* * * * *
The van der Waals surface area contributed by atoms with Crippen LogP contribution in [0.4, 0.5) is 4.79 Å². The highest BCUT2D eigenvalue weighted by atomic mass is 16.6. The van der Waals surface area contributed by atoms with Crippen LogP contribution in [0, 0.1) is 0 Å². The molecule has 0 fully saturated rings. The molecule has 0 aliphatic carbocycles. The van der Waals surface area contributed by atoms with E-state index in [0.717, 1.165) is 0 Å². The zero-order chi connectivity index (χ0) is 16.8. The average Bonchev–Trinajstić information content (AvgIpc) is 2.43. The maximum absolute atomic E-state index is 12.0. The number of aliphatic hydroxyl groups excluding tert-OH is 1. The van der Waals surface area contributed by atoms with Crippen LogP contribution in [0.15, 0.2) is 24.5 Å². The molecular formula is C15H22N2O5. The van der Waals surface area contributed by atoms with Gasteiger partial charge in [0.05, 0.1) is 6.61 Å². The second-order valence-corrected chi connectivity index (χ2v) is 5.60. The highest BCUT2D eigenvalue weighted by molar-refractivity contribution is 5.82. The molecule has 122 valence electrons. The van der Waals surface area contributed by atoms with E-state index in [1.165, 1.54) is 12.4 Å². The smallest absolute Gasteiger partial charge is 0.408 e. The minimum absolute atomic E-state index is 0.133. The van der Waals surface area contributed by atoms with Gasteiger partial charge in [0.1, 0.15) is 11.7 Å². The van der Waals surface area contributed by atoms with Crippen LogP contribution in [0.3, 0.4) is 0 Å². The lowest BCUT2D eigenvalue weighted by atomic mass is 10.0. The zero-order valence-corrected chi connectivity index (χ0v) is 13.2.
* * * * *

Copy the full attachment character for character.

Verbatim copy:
The van der Waals surface area contributed by atoms with Crippen LogP contribution in [0.4, 0.5) is 4.79 Å². The highest BCUT2D eigenvalue weighted by atomic mass is 16.6. The van der Waals surface area contributed by atoms with Crippen LogP contribution in [0, 0.1) is 0 Å². The molecule has 0 fully saturated rings. The molecule has 0 aliphatic carbocycles. The van der Waals surface area contributed by atoms with E-state index in [0.717, 1.165) is 0 Å². The zero-order chi connectivity index (χ0) is 16.8. The average Bonchev–Trinajstić information content (AvgIpc) is 2.43. The maximum absolute atomic E-state index is 12.0. The number of aliphatic hydroxyl groups excluding tert-OH is 1. The van der Waals surface area contributed by atoms with Crippen LogP contribution in [0.15, 0.2) is 24.5 Å². The molecular formula is C15H22N2O5. The van der Waals surface area contributed by atoms with Gasteiger partial charge in [0.05, 0.1) is 6.61 Å². The second-order valence-corrected chi connectivity index (χ2v) is 5.60. The highest BCUT2D eigenvalue weighted by molar-refractivity contribution is 5.82. The molecule has 122 valence electrons. The van der Waals surface area contributed by atoms with E-state index in [1.165, 1.54) is 12.4 Å². The smallest absolute Gasteiger partial charge is 0.408 e. The minimum absolute atomic E-state index is 0.133. The van der Waals surface area contributed by atoms with Gasteiger partial charge in [0.1, 0.15) is 11.7 Å². The van der Waals surface area contributed by atoms with Crippen LogP contribution in [0.3, 0.4) is 0 Å². The lowest BCUT2D eigenvalue weighted by atomic mass is 10.0. The zero-order valence-corrected chi connectivity index (χ0v) is 13.2.